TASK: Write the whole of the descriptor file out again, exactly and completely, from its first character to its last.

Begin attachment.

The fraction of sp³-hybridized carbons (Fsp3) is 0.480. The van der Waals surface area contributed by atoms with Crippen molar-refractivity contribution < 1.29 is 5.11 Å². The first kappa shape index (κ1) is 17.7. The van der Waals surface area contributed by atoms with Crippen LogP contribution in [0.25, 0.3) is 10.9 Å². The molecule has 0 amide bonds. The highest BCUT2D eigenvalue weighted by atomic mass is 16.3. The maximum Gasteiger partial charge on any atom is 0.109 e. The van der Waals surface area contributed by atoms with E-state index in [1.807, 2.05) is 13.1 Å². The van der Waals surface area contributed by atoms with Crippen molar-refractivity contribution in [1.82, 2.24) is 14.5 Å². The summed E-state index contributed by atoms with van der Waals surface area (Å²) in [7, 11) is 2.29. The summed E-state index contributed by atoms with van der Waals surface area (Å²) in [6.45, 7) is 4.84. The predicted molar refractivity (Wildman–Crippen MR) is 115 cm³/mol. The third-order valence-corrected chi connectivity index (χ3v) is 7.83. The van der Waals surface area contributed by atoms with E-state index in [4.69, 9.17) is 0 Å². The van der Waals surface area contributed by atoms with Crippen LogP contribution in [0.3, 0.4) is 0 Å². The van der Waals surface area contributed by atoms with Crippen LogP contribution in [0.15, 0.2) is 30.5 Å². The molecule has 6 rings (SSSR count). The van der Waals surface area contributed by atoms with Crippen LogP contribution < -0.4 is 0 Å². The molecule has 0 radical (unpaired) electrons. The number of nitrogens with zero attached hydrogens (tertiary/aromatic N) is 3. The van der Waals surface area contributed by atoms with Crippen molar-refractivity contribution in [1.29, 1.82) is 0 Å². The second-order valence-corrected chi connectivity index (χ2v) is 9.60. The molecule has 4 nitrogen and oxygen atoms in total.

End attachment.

The fraction of sp³-hybridized carbons (Fsp3) is 0.480. The van der Waals surface area contributed by atoms with Crippen molar-refractivity contribution < 1.29 is 5.11 Å². The first kappa shape index (κ1) is 17.7. The van der Waals surface area contributed by atoms with Crippen LogP contribution in [0.25, 0.3) is 10.9 Å². The molecule has 0 amide bonds. The highest BCUT2D eigenvalue weighted by atomic mass is 16.3. The maximum Gasteiger partial charge on any atom is 0.109 e. The van der Waals surface area contributed by atoms with E-state index in [1.807, 2.05) is 13.1 Å². The van der Waals surface area contributed by atoms with Crippen molar-refractivity contribution in [1.82, 2.24) is 14.5 Å². The summed E-state index contributed by atoms with van der Waals surface area (Å²) in [7, 11) is 2.29. The summed E-state index contributed by atoms with van der Waals surface area (Å²) in [6.45, 7) is 4.84. The predicted molar refractivity (Wildman–Crippen MR) is 115 cm³/mol. The third-order valence-corrected chi connectivity index (χ3v) is 7.83. The van der Waals surface area contributed by atoms with E-state index in [4.69, 9.17) is 0 Å². The van der Waals surface area contributed by atoms with Crippen LogP contribution in [0.3, 0.4) is 0 Å². The van der Waals surface area contributed by atoms with Crippen LogP contribution in [0.15, 0.2) is 30.5 Å². The molecule has 6 rings (SSSR count). The van der Waals surface area contributed by atoms with Crippen LogP contribution < -0.4 is 0 Å². The molecule has 0 radical (unpaired) electrons. The number of nitrogens with zero attached hydrogens (tertiary/aromatic N) is 3. The van der Waals surface area contributed by atoms with Crippen molar-refractivity contribution in [1.29, 1.82) is 0 Å². The second-order valence-corrected chi connectivity index (χ2v) is 9.60. The molecule has 4 nitrogen and oxygen atoms in total.